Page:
Is this dating failure from Mount St Helens an isolated case of radioisotope dating giving wrong results for rocks of known age? Certainly not! Dalrymple,1 one of the big names in radioactive dating [and a self-confessed intermediate between an atheist and agnostic], lists a number of cases of wrong potassium-argon ages for historic lava flows (Table A). There are many other examples of obviously wrong dates. Only recently, Creation magazine reported that ages up to 3.5 million years were obtained for lava flows that erupted in New Zealand from 1949 to 1975.2
One sobering example comes from the Grand Canyon in Arizona (see diagram, left). The Cardenas Basalt in the bottom of the canyon is an igneous rock layer suitable for radioisotope technology. When dated by the rubidium-strontium isochron method, the Cardenas Basalt yielded an age of 1.07 billion years. Most geologists consider this a ‘good’ date because it agrees with their evolutionary chronology.3 However, we know the date can’t be right, because it conflicts with Biblical chronology.
It is a different story when the same rubidium-strontium method is used to date lava from volcanoes on the north rim of the Grand Canyon. We know these volcanoes are some of the youngest rocks in the canyon, because they spilled lava into the canyon after it had been eroded. Geologists generally think that these volcanoes erupted ‘only’ a million years or so ago. The measured age? 1.34 billion years.3 If we were to believe the dating method, the top of the canyon would be older than the bottom! Of course, geologists don’t believe the result in this case, because it does not agree with what they believe to be the right age. We don’t agree with the result either. Such an obviously conflicting age speaks eloquently of the great problems inherent in radioisotope dating. It also speaks volumes about the way ‘dates’ are accepted or rejected by the geological community.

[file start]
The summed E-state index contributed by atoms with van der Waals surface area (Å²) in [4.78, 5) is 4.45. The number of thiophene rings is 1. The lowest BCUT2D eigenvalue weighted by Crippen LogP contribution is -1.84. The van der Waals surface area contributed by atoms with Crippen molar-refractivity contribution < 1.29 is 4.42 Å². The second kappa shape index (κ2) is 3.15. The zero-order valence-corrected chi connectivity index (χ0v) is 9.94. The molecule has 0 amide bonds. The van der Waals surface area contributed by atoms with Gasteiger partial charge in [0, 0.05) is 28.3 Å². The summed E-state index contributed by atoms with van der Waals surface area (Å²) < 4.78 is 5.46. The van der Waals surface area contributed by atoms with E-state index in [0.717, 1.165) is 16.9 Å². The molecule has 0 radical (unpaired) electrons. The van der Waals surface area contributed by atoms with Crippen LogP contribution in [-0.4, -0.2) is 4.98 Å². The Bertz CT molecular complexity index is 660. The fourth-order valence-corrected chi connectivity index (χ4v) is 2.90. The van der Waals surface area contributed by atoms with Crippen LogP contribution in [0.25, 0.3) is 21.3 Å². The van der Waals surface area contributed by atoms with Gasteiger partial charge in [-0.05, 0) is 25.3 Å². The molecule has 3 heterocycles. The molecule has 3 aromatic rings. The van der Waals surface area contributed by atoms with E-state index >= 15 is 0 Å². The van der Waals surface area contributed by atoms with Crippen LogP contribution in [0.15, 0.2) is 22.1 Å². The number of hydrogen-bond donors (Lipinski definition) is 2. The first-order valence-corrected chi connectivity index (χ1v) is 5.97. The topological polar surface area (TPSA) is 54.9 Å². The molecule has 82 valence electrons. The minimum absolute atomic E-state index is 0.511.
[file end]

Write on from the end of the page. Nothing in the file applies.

|Historic Lava Flow||Potassium-argon age (in millions of years)|
|Hualalai, basalt (Hawaii, AD 1800–1801)||1.60 ± 0.16
1.41 ± 0.08
|Mt Etna, basalt (Sicily, 122 BC)||0.25 ± 0.08|
|Mt Etna, basalt (Sicily, AD 1792)||0.35 ± 0.08|
|Mt Lassen, plagioclase (California, AD 1915)||0.11 ± 0.03|
|Sunset Crater, basalt (Arizona, AD 1064–1065)||0.27 ± 0.09
0.25 ± 0.15